No. 2636 Philadelphia, 1980, Appeal from the Order of the Court of Common Pleas, Criminal Division, of Lehigh County, at DR 79-899.
Howard S. Epstein, Allentown, for appellant.
William J. Fries, Allentown, for appellee.
Beck, Watkins and Hoffman, JJ.
[ 311 Pa. Super. Page 546]
The appellant, Nancy Bernstein, initiated an action against her ex-husband, Sanford Bernstein, the appellee
[ 311 Pa. Super. Page 547]
herein, under the Civil Procedural Support Law seeking support for herself and three children born and adopted during her marriage to the appellee. The parties became separated on June 13, 1978 and were divorced on January 25, 1980. The appellant has custody of the children. The court below denied support for the appellant and also denied any additional support for the children as it found that they were receiving the sum of $681.00 per month from social security because the appellee was disabled. Appellant then took the instant appeal.
On December 5, 1978, the appellee was arrested and charged with the crime of solicitation to commit murder of the appellant (his wife). On September 24, 1979, he was convicted of said crime. Meanwhile, on July 19, 1979, the appellant instituted the instant support case. Hearings were held on several occasions (in February, March, and July) of 1980. On October 23, 1980, the court denied support to the appellant and the three children.
The evidence adduced at the support hearings revealed that appellee had earned between $180,000 and $200,000 as an investment tax advisor in the years prior to his arrest but that he had paid no federal income tax on those earnings. The court found that: after his arrest and conviction, appellee's income was limited to Social Security Disability benefits in the amount of $468.00 per month; that he owned no motor vehicle; that his estate had been diminished by substantial legal fees; and that his real estate was encumbered by an $80,000 mortgage and subject to foreclosure proceedings; that his only other asset was property held jointly with the appellant. However, the appellant argues that because appellee's expenses are now being underwritten by the Commonwealth that his financial needs are not great and that she is unemployed and in great need of additional funds to support the children.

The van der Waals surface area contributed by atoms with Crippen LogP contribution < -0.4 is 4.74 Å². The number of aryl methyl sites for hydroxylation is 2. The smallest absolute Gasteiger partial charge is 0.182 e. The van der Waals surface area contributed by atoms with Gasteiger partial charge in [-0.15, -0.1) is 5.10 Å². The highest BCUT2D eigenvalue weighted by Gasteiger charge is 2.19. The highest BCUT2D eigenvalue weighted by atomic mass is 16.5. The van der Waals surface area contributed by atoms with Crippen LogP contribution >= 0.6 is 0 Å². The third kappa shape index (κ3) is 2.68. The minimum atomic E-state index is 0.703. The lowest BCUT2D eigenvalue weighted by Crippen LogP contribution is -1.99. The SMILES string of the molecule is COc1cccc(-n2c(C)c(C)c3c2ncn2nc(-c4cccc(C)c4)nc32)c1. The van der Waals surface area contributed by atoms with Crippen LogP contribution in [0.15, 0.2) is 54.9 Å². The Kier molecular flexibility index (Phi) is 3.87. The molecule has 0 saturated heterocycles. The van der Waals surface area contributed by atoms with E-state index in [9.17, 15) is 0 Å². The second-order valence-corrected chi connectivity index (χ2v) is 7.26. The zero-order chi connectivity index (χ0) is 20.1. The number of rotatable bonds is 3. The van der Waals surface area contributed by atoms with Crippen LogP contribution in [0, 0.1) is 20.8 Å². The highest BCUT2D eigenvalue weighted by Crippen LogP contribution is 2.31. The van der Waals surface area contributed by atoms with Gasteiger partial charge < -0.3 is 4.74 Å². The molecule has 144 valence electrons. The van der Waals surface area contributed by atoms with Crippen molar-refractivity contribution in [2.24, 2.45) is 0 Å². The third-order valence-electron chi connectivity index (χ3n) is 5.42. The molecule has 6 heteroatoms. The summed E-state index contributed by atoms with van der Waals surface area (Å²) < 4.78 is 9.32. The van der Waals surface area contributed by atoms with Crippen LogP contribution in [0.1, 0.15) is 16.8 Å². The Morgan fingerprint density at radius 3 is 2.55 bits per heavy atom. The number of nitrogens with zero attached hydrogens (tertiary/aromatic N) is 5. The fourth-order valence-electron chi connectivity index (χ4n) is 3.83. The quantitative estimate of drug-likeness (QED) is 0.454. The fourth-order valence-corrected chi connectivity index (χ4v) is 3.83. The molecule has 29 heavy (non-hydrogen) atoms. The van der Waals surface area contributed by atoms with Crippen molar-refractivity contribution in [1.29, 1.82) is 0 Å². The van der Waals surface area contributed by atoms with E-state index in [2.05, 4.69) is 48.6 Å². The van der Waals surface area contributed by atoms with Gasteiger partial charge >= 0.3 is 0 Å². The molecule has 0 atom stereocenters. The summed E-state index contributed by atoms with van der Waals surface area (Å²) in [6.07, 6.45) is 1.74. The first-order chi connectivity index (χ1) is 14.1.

The problem we have in deciding this case is that the record does not present a clear picture of appellee's assets.
[ 311 Pa. Super. Page 548]
Although the appellee testified that he has spent $50,000 in attorneys' fees, the record never established the total worth of his assets. He had testified that on January 1, 1979 he had between $90,000 and $100,000 available to him as a result of the sale of assets. Appellant testified that two weeks before their separation the appellee had taken a box which she believed contained between $300,000 and $400,000 cash. The appellee never specifically refuted this allegation and the fact that the appellee earned between $180,000 and $200,000 in the two years before his arrest and paid no federal income tax on said earnings leads to the conclusion that his assets were greater than he had stated. The appellant argues that the $80,000 encumbrance is also misleading because $40,000 of that represented his bail bond which he did not forfeit. Thus, the appellant argues, the true encumbrance is only $40,000. Knowing the nature and value of appellee's assets is important to the resolution of this case ...